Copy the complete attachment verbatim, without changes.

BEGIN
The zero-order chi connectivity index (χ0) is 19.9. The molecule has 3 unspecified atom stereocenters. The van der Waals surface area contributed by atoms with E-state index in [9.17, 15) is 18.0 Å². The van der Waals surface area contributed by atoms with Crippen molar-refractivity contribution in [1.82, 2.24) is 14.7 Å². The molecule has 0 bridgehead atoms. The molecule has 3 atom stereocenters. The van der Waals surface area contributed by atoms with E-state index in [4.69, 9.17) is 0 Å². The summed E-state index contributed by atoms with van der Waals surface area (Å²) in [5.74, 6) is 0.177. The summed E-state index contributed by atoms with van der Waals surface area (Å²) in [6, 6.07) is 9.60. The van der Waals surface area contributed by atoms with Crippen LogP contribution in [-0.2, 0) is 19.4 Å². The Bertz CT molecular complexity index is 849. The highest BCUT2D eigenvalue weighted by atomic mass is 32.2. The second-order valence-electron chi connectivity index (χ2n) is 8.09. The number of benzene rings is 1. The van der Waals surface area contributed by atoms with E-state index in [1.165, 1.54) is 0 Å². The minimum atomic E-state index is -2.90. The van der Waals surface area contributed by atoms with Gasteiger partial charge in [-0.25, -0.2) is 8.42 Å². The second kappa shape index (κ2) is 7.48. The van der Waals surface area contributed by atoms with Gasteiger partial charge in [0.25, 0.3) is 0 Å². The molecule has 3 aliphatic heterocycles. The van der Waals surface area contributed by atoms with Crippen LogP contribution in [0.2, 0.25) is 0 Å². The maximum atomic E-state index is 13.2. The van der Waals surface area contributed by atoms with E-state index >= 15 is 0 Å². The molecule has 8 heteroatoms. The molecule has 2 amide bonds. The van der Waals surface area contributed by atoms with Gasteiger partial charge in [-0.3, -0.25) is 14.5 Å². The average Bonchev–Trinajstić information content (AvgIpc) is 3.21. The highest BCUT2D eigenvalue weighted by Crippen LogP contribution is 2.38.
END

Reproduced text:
The zero-order chi connectivity index (χ0) is 19.9. The molecule has 3 unspecified atom stereocenters. The van der Waals surface area contributed by atoms with E-state index in [9.17, 15) is 18.0 Å². The van der Waals surface area contributed by atoms with Crippen molar-refractivity contribution in [1.82, 2.24) is 14.7 Å². The molecule has 0 bridgehead atoms. The molecule has 3 atom stereocenters. The van der Waals surface area contributed by atoms with E-state index in [4.69, 9.17) is 0 Å². The summed E-state index contributed by atoms with van der Waals surface area (Å²) in [5.74, 6) is 0.177. The summed E-state index contributed by atoms with van der Waals surface area (Å²) in [6, 6.07) is 9.60. The van der Waals surface area contributed by atoms with Crippen LogP contribution in [-0.2, 0) is 19.4 Å². The Bertz CT molecular complexity index is 849. The highest BCUT2D eigenvalue weighted by atomic mass is 32.2. The second-order valence-electron chi connectivity index (χ2n) is 8.09. The number of benzene rings is 1. The van der Waals surface area contributed by atoms with E-state index in [1.165, 1.54) is 0 Å². The minimum atomic E-state index is -2.90. The van der Waals surface area contributed by atoms with Gasteiger partial charge in [-0.25, -0.2) is 8.42 Å². The second kappa shape index (κ2) is 7.48. The van der Waals surface area contributed by atoms with Gasteiger partial charge in [0.25, 0.3) is 0 Å². The molecule has 3 aliphatic heterocycles. The van der Waals surface area contributed by atoms with Crippen LogP contribution in [0.2, 0.25) is 0 Å². The maximum atomic E-state index is 13.2. The van der Waals surface area contributed by atoms with E-state index >= 15 is 0 Å². The molecule has 8 heteroatoms. The molecule has 2 amide bonds. The van der Waals surface area contributed by atoms with Gasteiger partial charge in [-0.3, -0.25) is 14.5 Å². The average Bonchev–Trinajstić information content (AvgIpc) is 3.21. The highest BCUT2D eigenvalue weighted by Crippen LogP contribution is 2.38.